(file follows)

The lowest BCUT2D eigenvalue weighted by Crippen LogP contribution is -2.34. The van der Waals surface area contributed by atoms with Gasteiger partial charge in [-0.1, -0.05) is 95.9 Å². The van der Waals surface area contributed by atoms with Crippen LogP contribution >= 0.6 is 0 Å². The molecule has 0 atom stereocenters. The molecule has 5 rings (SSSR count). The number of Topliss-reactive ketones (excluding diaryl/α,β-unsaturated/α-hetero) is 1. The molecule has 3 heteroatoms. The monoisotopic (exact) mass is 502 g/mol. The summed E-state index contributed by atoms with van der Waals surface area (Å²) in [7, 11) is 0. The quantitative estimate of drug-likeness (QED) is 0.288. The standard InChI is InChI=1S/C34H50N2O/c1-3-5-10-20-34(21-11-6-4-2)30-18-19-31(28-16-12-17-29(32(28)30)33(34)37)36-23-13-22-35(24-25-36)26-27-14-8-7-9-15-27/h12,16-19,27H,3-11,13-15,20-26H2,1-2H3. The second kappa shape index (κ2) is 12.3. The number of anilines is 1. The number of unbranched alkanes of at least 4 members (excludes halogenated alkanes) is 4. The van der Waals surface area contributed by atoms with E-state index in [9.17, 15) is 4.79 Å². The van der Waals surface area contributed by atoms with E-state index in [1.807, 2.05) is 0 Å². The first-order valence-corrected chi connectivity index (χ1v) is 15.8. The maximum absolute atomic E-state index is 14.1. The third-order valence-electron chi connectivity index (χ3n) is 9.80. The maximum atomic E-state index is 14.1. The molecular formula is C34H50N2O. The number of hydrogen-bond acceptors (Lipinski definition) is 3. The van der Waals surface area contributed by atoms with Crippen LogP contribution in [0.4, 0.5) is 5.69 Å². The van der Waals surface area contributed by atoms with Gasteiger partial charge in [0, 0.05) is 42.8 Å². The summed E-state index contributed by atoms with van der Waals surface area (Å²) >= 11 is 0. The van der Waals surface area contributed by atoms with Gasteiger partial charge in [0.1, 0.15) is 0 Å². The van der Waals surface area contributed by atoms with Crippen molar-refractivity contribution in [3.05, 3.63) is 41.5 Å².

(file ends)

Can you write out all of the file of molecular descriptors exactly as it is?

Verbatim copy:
The lowest BCUT2D eigenvalue weighted by Crippen LogP contribution is -2.34. The van der Waals surface area contributed by atoms with Gasteiger partial charge in [-0.1, -0.05) is 95.9 Å². The van der Waals surface area contributed by atoms with Crippen LogP contribution >= 0.6 is 0 Å². The molecule has 0 atom stereocenters. The molecule has 5 rings (SSSR count). The number of Topliss-reactive ketones (excluding diaryl/α,β-unsaturated/α-hetero) is 1. The molecule has 3 heteroatoms. The monoisotopic (exact) mass is 502 g/mol. The summed E-state index contributed by atoms with van der Waals surface area (Å²) in [7, 11) is 0. The quantitative estimate of drug-likeness (QED) is 0.288. The standard InChI is InChI=1S/C34H50N2O/c1-3-5-10-20-34(21-11-6-4-2)30-18-19-31(28-16-12-17-29(32(28)30)33(34)37)36-23-13-22-35(24-25-36)26-27-14-8-7-9-15-27/h12,16-19,27H,3-11,13-15,20-26H2,1-2H3. The second kappa shape index (κ2) is 12.3. The number of anilines is 1. The number of unbranched alkanes of at least 4 members (excludes halogenated alkanes) is 4. The van der Waals surface area contributed by atoms with E-state index in [9.17, 15) is 4.79 Å². The van der Waals surface area contributed by atoms with E-state index in [1.807, 2.05) is 0 Å². The first-order valence-corrected chi connectivity index (χ1v) is 15.8. The maximum absolute atomic E-state index is 14.1. The third-order valence-electron chi connectivity index (χ3n) is 9.80. The maximum atomic E-state index is 14.1. The molecular formula is C34H50N2O. The number of hydrogen-bond acceptors (Lipinski definition) is 3. The van der Waals surface area contributed by atoms with Crippen LogP contribution in [0.4, 0.5) is 5.69 Å². The van der Waals surface area contributed by atoms with Gasteiger partial charge in [0, 0.05) is 42.8 Å². The summed E-state index contributed by atoms with van der Waals surface area (Å²) >= 11 is 0. The van der Waals surface area contributed by atoms with Gasteiger partial charge in [0.1, 0.15) is 0 Å². The van der Waals surface area contributed by atoms with Crippen molar-refractivity contribution in [3.05, 3.63) is 41.5 Å².